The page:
Posts Tagged Improvements
Drilling a pair of holes into a length of ground steel shaft turned it into a holder for a Sakura Micron pen:
The aluminum ring epoxied to the top keeps it from falling completely through the linear bearing.
The hole sizes are the nearest inch drills matching the pen’s hard metric sizes:
While I was at the lathe, I turned another layer of epoxy on the printed holder down to a consistent 11.95+ OD. It fits the bearing nearly as well as the steel shaft, although it’s not quite as smooth.
The steel version weighs about 20 g with the pen, so it applies about the same downforce on the pen nib as the HP 7475A plotter. The force varies from about 19 g as the Z axis moves upward to 23 g as it move downward, so the stiction amounts to less than 10% of the weight:
However, the more I ponder this setup, the less I like it.
When the Z-axis moves downward and the nib hits the paper, it must decelerate the weight of the pen + holder + ballast within a fraction of a millimeter, without crushing the nib. If the pen moves downward at 3000 mm/min = 50 mm/s, stopping in 0.3 mm requires an acceleration of 4.2 m/s² and a 20 g = 2/3 oz mass will apply 0.08 N = 0.3 oz to the nib. Seems survivable, but smashing the tip a few hundred times while drawing the legends can’t possibly be good for it.
Also, the tool length probe switch trips at 60 (-ish) g, which means the pen can’t activate the switch. Adding a manual latch seems absurd, but you can get used to anything if you do it enough.
Smoking bacon during the winter months brought the third tank into play, requiring the POL-to-QD adapter I’d had in the drawer for just such an occasion. Not much to my surprise, the old PLA fitting adapter snapped along the layers near the outside end of the triangular snout:
So I ran off the two orange ones in PETG with six perimeter layers and 50% infill density:
Those should last roughly forever …
The OpenSCAD source code as a GitHub Gist:
Adding delays around the SPI control signal changes reduced the OLED glitch rate from maybe a few a week to once a week, but didn’t completely solve the problem.
However, (nearly) all the remaining glitches seem to occur while writing a single row of pixels, which trashes the rest of the display and resolves on the next track update. That suggests slowing the timing during the initial hardware setup did change the results.
Another look at the Luma code showed I missed the Chip Enable (a.k.a. Chip Select in the SH1106 doc) change in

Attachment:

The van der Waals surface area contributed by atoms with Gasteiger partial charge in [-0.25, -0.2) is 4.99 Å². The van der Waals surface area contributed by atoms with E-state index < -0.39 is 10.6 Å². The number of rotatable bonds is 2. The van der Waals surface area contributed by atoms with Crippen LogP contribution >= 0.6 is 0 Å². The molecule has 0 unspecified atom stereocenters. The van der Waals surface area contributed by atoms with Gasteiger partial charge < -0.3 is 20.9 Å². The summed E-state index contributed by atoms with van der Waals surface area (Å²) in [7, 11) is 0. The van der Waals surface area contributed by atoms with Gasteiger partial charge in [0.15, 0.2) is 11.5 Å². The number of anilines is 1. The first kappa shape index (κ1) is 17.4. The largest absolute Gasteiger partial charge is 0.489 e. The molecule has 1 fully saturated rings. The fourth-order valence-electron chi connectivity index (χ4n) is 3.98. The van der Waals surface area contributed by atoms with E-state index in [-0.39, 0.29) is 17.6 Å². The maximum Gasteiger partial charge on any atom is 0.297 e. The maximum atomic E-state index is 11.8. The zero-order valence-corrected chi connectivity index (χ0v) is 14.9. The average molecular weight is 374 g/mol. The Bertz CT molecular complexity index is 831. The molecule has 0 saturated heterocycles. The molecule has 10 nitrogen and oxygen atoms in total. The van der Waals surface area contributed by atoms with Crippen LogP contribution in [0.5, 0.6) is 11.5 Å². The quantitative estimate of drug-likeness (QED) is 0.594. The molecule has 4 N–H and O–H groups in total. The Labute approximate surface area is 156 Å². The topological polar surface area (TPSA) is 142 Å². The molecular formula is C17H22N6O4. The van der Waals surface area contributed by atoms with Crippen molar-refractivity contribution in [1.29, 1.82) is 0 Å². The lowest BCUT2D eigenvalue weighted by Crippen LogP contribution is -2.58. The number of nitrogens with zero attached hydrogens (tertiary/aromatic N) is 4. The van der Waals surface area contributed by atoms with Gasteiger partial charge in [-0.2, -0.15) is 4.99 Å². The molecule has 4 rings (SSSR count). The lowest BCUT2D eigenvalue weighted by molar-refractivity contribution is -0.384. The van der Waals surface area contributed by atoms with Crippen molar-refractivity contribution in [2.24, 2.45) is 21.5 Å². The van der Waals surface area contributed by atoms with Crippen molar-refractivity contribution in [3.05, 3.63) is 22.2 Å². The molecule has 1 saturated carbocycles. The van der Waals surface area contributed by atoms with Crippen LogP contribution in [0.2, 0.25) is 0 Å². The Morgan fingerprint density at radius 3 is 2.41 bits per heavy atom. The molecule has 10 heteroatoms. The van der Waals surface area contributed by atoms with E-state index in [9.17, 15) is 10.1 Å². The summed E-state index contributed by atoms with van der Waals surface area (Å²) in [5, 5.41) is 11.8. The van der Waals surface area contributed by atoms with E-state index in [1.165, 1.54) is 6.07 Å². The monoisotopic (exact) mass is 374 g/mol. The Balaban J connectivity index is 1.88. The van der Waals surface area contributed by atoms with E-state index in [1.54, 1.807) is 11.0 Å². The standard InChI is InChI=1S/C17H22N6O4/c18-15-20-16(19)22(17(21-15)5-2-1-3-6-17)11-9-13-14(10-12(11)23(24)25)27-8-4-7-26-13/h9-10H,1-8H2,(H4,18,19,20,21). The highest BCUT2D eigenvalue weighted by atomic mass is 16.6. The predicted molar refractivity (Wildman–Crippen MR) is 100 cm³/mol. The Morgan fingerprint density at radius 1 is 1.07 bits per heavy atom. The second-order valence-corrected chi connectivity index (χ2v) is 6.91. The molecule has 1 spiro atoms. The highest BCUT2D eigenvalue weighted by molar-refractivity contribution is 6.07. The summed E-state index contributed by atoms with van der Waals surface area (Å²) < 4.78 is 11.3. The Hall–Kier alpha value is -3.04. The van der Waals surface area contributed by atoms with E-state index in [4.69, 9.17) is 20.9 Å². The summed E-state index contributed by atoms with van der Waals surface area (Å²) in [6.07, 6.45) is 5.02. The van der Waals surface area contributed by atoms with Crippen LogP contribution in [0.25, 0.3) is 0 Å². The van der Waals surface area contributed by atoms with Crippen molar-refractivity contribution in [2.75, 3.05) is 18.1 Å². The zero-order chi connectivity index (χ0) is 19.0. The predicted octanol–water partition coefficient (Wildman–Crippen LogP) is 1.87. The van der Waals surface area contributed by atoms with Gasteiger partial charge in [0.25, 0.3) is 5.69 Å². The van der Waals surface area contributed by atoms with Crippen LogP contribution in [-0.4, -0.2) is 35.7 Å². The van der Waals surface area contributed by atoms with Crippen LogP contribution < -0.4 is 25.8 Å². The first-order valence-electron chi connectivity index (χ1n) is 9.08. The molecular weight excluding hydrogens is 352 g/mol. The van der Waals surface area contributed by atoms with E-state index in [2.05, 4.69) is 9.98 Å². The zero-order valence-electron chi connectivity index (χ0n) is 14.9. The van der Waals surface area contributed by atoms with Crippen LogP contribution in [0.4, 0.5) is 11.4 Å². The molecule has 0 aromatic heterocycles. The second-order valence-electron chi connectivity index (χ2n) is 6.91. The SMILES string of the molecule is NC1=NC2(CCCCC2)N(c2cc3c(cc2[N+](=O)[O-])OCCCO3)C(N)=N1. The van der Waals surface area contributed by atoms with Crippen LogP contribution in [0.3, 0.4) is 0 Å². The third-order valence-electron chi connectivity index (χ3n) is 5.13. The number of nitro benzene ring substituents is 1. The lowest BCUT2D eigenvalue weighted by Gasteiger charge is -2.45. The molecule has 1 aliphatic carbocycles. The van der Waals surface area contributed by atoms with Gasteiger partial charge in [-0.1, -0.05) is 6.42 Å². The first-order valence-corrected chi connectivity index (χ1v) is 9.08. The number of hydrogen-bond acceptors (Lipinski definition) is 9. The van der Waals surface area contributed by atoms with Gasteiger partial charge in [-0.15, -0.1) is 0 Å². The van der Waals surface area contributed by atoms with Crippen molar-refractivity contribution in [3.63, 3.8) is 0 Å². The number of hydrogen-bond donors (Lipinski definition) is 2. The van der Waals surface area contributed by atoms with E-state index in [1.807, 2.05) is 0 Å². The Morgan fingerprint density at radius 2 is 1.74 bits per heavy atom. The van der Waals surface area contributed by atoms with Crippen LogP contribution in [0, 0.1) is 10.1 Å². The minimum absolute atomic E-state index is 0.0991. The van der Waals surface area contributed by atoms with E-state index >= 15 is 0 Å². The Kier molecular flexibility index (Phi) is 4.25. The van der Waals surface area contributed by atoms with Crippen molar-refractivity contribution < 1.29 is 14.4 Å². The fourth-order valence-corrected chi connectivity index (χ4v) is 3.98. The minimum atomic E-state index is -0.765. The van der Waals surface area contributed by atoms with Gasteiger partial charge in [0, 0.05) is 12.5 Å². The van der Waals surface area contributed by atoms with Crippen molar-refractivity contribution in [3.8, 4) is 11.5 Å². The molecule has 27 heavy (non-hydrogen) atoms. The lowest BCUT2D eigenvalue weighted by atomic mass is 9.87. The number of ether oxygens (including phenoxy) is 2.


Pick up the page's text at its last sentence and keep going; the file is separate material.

def _write_bytes(self, data): gpio = self._gpio if self._CE: time.sleep(1.0e-3) gpio.output(self._CE, gpio.LOW) # Active low time.sleep(1.0e-3) for byte in data: for _ in range(8): gpio.output(self._SDA, byte & 0x80) gpio.output(self._SCLK, gpio.HIGH) byte <<= 1 gpio.output(self._SCLK, gpio.LOW) if self._CE: time.sleep(1.0e-3) gpio.output(self._CE, gpio.HIGH)
What remains unclear (to me, anyway) is how the code in Luma's
bitbang class interacts with the hardware-based SPI code in Python’s underlying
spidev library. I think what I just changed shouldn’t make any difference, because the code should be using the hardware driver, but the failure rate is now low enough I can’t be sure for another few weeks (and maybe not even then).
All this boils down to the Pi’s SPI hardware interface, which changes the CS output with setup / hold times measured in a few “core clock cycles”, which is way too fast for the SH1106. It seems there’s no control over CS timing, other than by changing the kernel’s bcm2708 driver code, which ain’t happening.
The Python library includes a
no_cs option, with the caveat it will “disable use of the chip select (although the driver may still own the CS pin)”.
Forcibly insisting on using Luma’s bitbang routine may be the only way to make this work, but I don’t yet know how to do that.
Obviously, I should code up a testcase to hammer the OLED and peer at the results on the oscilloscope: one careful observation outweighs a thousand opinions.
As usual, several shoplights didn’t survive the winter, so I gutted and rebuilt them with LED tubes. Even the fancy shoplights with genuine electronic ballasts survive less than nine years, as two of those eight “new” lamps have failed so far.